2014 Volume 80 Issue 1 Pages 12-16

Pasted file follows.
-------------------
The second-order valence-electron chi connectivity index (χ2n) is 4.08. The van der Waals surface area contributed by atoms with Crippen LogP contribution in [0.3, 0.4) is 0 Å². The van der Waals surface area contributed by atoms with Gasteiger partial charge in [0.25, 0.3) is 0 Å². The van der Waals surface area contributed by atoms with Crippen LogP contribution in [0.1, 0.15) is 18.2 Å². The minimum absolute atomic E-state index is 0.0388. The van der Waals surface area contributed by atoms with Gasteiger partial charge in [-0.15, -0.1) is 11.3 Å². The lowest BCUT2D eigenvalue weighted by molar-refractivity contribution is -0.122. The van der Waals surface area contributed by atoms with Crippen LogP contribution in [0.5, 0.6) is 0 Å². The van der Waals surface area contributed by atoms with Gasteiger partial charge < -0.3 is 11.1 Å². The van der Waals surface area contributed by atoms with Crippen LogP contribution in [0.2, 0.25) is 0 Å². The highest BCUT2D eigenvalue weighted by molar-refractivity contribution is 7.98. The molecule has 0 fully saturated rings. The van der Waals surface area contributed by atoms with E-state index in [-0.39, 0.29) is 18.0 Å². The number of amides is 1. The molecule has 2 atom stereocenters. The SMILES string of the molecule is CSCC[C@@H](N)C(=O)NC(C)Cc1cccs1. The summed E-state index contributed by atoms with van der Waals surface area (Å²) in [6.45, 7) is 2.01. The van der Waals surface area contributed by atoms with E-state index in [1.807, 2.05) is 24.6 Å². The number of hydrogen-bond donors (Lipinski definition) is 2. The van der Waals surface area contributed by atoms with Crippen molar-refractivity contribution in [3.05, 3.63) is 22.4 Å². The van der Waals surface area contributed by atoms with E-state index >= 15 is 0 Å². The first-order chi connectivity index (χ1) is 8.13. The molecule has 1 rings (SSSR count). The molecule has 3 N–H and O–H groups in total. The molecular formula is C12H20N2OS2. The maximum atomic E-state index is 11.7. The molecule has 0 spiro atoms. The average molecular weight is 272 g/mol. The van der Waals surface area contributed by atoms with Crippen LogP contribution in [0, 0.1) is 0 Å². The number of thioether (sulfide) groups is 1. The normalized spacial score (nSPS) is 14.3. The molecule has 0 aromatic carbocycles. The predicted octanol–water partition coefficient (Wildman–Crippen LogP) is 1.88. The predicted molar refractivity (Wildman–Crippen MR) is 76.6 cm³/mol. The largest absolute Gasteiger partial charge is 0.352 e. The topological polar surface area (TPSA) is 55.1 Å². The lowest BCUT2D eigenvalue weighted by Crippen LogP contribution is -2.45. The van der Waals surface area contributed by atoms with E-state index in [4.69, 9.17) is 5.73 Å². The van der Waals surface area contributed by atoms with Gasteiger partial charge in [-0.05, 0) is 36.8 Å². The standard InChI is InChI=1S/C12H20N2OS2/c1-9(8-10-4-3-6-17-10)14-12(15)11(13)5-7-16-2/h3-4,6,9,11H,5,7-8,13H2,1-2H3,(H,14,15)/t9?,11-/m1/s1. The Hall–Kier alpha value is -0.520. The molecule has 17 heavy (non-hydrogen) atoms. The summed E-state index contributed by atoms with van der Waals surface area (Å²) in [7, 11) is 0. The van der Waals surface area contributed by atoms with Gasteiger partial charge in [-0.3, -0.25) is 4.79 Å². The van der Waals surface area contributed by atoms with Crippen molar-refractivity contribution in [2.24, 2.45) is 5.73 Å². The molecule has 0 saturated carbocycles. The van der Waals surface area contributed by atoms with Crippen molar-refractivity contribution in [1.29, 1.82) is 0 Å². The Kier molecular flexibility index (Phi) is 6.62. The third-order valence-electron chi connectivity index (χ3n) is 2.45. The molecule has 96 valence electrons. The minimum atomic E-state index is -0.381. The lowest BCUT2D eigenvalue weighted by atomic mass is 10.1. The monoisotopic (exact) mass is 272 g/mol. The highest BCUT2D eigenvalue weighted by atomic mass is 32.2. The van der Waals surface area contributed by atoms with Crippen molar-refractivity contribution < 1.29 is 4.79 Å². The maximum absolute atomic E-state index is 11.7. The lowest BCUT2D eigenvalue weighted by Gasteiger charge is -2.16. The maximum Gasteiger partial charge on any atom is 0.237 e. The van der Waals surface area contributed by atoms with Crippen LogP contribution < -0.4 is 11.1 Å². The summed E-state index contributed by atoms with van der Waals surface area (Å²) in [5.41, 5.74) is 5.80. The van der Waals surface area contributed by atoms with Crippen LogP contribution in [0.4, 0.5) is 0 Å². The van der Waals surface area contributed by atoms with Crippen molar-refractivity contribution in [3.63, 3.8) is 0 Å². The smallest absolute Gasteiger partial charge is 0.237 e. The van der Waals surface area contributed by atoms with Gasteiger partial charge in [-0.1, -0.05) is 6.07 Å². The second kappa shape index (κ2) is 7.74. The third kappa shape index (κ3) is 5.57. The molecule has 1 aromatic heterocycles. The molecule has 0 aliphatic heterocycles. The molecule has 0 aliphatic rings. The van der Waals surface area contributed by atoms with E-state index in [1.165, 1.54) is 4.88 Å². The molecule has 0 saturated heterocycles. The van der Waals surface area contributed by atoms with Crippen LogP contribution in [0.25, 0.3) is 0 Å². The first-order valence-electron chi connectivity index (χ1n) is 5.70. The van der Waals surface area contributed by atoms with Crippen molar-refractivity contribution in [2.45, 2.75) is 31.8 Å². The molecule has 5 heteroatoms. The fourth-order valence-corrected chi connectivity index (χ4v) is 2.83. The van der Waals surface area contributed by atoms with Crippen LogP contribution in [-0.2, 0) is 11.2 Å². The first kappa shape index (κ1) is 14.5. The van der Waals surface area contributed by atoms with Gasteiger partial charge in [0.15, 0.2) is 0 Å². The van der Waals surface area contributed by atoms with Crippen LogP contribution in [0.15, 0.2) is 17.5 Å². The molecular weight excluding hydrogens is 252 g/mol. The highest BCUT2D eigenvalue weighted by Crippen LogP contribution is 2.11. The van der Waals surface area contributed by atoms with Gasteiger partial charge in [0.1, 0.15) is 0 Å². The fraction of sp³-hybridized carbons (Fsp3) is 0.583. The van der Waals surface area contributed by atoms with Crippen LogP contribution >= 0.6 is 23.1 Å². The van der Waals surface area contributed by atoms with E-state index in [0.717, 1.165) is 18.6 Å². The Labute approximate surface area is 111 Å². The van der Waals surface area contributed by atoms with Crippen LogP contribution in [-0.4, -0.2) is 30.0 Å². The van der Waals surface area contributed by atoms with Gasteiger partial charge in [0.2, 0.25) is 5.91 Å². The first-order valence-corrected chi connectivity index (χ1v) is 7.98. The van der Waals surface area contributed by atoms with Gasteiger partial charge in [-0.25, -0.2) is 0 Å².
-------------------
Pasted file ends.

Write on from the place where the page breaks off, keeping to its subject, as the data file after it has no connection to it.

After the Great East Japan Earthquake in 2011, about 40,000 people out-migrated from the disaster-stricken areas of Iwate, Miyagi, and Fukushima prefectures. More females than males out-migrated, probably because females tended to fear the potential health hazards of radioactive leakage. In this study, we evaluated the impact of these migrations following the disaster on the sex ratio of the working-age population of all prefectures in Japan. We used the vital statistics in 2012 and 2010 as parameters that were and were not affected by the disaster, respectively. We estimated the future demographic structure using the demographic indices in 2010 and 2012. This analysis revealed that this disaster-induced migration will decrease and increase the sex ratio in the eastern and western parts of Japan, respectively, in 2032. In the disaster-stricken areas, the percentage of males increased in Miyagi and the percentage of females decreased in Fukushima, resulting in an increased sex ratio in both prefectures. Sex-specific migration after the disaster could result in geographical disparity of the sex ratio in Japan.